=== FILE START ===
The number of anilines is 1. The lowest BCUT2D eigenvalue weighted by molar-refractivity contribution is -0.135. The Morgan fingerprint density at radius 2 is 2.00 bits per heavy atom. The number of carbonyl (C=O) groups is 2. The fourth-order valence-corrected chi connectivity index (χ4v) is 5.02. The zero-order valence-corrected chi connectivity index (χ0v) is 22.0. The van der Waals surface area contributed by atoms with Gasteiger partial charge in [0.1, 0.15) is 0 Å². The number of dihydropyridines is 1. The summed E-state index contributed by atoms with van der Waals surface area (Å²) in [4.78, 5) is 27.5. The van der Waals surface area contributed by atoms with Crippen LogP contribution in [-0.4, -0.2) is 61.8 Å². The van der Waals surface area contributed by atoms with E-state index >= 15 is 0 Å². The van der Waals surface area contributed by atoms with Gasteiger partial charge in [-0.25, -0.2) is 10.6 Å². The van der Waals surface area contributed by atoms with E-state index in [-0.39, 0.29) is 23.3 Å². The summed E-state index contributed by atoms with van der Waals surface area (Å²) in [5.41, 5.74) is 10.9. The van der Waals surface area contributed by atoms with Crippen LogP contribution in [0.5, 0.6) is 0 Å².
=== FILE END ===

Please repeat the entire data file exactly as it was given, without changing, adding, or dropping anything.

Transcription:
The number of anilines is 1. The lowest BCUT2D eigenvalue weighted by molar-refractivity contribution is -0.135. The Morgan fingerprint density at radius 2 is 2.00 bits per heavy atom. The number of carbonyl (C=O) groups is 2. The fourth-order valence-corrected chi connectivity index (χ4v) is 5.02. The zero-order valence-corrected chi connectivity index (χ0v) is 22.0. The van der Waals surface area contributed by atoms with Gasteiger partial charge in [0.1, 0.15) is 0 Å². The number of dihydropyridines is 1. The summed E-state index contributed by atoms with van der Waals surface area (Å²) in [4.78, 5) is 27.5. The van der Waals surface area contributed by atoms with Crippen LogP contribution in [-0.4, -0.2) is 61.8 Å². The van der Waals surface area contributed by atoms with E-state index >= 15 is 0 Å². The van der Waals surface area contributed by atoms with Gasteiger partial charge in [-0.25, -0.2) is 10.6 Å². The van der Waals surface area contributed by atoms with E-state index in [-0.39, 0.29) is 23.3 Å². The summed E-state index contributed by atoms with van der Waals surface area (Å²) in [5.41, 5.74) is 10.9. The van der Waals surface area contributed by atoms with Crippen LogP contribution in [0.5, 0.6) is 0 Å².